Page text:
I do read a lot of Shakespeare, because I don’t get much chance to see the plays, hopefully when I do see one that I have I’ve read it’ll be stored in my memory banks. In the past year I’ve read, Macbeth, Hamlet, Othello and Richard III. I wasn’t too keen on Richard III, I don’t know the history very well and it’s complicated by people on Twitter, who point out that Shakespeare’s play is Tudor propaganda.

We did get taught about Macbeth at school, but it was a different version of Macbeth. We were taught about the real person, an old Scots King and told about the Shakespeare play too, which I am grateful for because, later on in my life, I was pulled into his world.

I ended up reading Spencer’s Faerie Queene because Dainty Ballerina suggested it to me. I haven’t read it all, but I enjoyed what I read. Once you get into the rhythm of how Spencer writes, I disappear into his world, it’s really very good and I do like it.

I’ve recently started reading a lot of poetry. I particularly like Federico Garcia Lorca. The book I’m reading at the moment has Spanish on one side of the page and English on the other. His poems are all about horses, deserts and haciendas. I love the imagery and having a go at saying it in Spanish. Garcia Lorca’s best known work, I think is The Gipsy Ballads. They are wonderful. He was executed by the Nationalists during the Spanish civil war. I was in Florida last year and bought a great big thick book of poetry by Allen Ginsberg. I’d heard of him, as one of the Beat Poets. His work can be quite funny and obviously a bit subversive. I love to dip into his book because you get a lot of surprises, especially when you look at the date that he wrote it. You think, how’d he get away with saying that? I also bought Lawrence Ferlinghetti. Another one of the Beats, but I’ve not really got into him yet.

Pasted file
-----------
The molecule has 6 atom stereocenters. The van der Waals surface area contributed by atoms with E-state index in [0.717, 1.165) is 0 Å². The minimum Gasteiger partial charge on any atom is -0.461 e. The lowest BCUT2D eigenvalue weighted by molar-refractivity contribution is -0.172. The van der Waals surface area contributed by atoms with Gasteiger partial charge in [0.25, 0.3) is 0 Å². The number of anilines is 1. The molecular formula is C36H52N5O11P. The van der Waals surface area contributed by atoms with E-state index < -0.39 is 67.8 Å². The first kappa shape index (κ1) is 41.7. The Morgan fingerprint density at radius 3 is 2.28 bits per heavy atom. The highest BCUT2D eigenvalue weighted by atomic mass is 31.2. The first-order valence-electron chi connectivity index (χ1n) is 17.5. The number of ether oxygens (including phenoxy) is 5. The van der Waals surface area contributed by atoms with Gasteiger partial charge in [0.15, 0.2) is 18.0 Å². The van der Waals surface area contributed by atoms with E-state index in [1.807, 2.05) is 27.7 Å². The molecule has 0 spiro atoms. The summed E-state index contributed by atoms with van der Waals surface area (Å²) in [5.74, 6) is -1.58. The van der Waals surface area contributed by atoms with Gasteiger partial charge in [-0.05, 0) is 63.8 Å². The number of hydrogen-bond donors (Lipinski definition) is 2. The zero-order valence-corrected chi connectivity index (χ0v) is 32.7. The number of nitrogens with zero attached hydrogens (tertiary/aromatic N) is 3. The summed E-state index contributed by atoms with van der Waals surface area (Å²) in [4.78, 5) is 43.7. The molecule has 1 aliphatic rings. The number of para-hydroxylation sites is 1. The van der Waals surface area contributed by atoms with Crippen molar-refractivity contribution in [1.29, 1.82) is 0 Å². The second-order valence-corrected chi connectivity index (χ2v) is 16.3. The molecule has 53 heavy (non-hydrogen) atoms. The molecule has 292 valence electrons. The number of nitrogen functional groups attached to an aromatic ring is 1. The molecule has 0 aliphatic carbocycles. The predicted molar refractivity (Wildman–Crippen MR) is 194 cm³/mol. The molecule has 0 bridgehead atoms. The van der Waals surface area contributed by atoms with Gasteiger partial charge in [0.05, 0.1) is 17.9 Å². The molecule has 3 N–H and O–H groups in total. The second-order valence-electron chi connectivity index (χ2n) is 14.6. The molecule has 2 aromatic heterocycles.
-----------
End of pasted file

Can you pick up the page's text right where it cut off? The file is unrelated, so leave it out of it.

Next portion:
Is there anything you’ve found particularly difficult to read.

The only thing I’ve really struggled with is Shakespeare’s Sonnets. I have a book with all the sonnets. Edited by Stanley Wells, it‘s a lovely edition. Paul Edmondson, from the Shakespeare birthplace trust wrote a good article about the sonnets. In it he says that you should take them one at a time, and spend a day or so on one sonnet. This is probably a good way to do it. When I read straight through a sonnet, without taking time to think about them, they just don’t make any sense to me.

It does seem that you are using social media to help you understand literature.

A lot of people are really helpful. I’ve learnt about all sorts of things.

I started to use Twitter because I got a new phone, which was a smart phone. I was just using it to make and take calls. A friend said to me ‘Don’t you know you can pick up your e-mail on it?’ So I started getting emails on my phone, which was useful because it’s hard to get near the computer as the boys are always using it.